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So I currently have a 14 foot semi v aluminum boat. This has served me well for a couple years. I bought a smaller boat due to the fact that I had no experience with boating and thought the smaller and cheaper would be better to learn on. Not sure if my theory was correct or not. I haven’t killed myself or anyone else so far and have learned quite a bit over the last couple of years. I’m starting to look at getting a bigger boat because I want something more stable and comfortable. I fish mainly lakes and I’m here in Kansas so it gets windy. I know it’s probably preference but should I get a bigger Jon boat style of boat or a deep v type of boat? Which would you suggest? Thanks for any and all opinions and this boat will be used for catfishing 99% of the time.
 

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Steve from Mississippi
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If you are not navigating shallow water (2ft or less) I would go with a deep-v for comfort. The ride is so much better on a big wind chop that it isn't even comparable. Stability is good on a lot of the larger boats with a good deadrise hull. The jon type boats are roomy but rattle your teeth in a chop.
 

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We fish out of a Targa, a Gambler Pro Bass and my new Alumacraft tunnel hull most of the time. The deep v is loads better with chop on big water. The tunnel hull is better at everything else. The bass boat will do everything just fine and get you there a whole lot faster.

I don't do much big water. Most of my time is on small to medium rivers. So I went the all weld super shallow bay boat style. It's been great on the Mississippi and Missouri rivers. Can't wait to get the thing in the salt. Big reds on grass flats are an amazing way to spend a day...

Peace,
Chad
 

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I’m a Kansas guy. I’ve had deep v’s and flat bottoms. Our lakes can get some pretty good rollers. I’ve fished deep and skinny water but tend to have most success drift fishing. I’d get a deep v for the ride and safety and put a hydraulic jack plate on it if you want to run it more shallow.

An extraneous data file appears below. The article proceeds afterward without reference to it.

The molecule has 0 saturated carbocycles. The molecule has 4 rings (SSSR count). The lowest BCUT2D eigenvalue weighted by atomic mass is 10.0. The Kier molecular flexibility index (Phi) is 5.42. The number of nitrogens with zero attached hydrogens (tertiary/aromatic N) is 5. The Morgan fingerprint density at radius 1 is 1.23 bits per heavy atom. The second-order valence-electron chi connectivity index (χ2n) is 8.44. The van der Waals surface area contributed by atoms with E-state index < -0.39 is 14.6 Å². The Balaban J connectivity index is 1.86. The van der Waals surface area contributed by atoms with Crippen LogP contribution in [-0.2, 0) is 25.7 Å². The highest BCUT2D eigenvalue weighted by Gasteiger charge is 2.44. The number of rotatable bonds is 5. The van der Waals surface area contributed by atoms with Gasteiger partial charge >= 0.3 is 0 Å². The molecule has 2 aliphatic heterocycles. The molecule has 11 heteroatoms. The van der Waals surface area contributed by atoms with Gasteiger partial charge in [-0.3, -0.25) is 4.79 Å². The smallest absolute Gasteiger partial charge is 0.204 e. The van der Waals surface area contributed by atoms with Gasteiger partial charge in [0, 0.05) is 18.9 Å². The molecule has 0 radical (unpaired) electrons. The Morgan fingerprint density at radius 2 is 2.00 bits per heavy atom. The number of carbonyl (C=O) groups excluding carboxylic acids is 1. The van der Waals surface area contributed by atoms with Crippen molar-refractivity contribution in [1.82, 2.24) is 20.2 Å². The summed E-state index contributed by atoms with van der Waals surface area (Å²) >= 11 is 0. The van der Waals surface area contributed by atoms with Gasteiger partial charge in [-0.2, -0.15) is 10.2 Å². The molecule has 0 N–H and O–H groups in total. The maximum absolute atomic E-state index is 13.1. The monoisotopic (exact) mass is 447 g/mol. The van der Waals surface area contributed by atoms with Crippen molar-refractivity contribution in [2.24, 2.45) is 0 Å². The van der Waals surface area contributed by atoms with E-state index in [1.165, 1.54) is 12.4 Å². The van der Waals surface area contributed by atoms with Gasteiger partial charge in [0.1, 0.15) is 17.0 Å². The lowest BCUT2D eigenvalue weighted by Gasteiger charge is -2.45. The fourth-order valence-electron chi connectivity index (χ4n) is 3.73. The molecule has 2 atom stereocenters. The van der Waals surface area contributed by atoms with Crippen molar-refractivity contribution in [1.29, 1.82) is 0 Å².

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Bill. South Dakota
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If you can, keep the small boat and get a 16 plus vhull. Got a 1650 chill. At times wish still had my flat bottom bass boat for shallow river use.

Had white caps on Missouri this week. Still had spray coming around in 35 mph wind. But got threw it to ramp.
 

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Steven from Georgia
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First thing i learned in my search for a new to me boat.

There is no such thing as the perfect boat. It seemed i always had to give up something i wanted. Or get something i didnt want.

So i made a list of the things i wanted. Then i went and looked at a bunch of different manufactures. I ended up with three different brand / model of boats. I then went on the search to find a used one. Took months.

I would rather my boat have a 10/15 degree deadrise. I think it would make it perfect for "me" and what i use it for. Youll just have to see if you can get the hull you want and the other features at the same time.

With all the wind in Kansas i would say the V hull would be prefered.
 

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I've got a tritoon with a 150 and must say I wasn't to excited when I got it but the wife liked it , now I'm glad I got it room for everything imaginable rod holders everwhere and takes rough water good once u learn to drive it. Had a 18 ft deep v and dont think I'd go back now
 

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Aaron......Indiana
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I’ll second Thunder Head and prlwng. There is no perfect boat for all situations, and if possible, keep your 14. I bought a Tracker ProV 175 deep v 2 years ago and it is absolutely great for the Ohio River and for a large reservoir nearby that can get rough in wind.

The problem is, I also live close to smaller lakes that offer good panfishing, but the Tracker is too big and cumbersome for the small shallow ramps. I picked up a 14 foot John boat with trailer for $200. It need a whole lot of work, but when I’m finished it will be perfect for the small lakes and the feeder creeks that lead into the Ohio around where I live.

Best of both worlds without breaking the bank.
 

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I also fished out of a Targa V18 for some years. Roomy and handled big water great.
 
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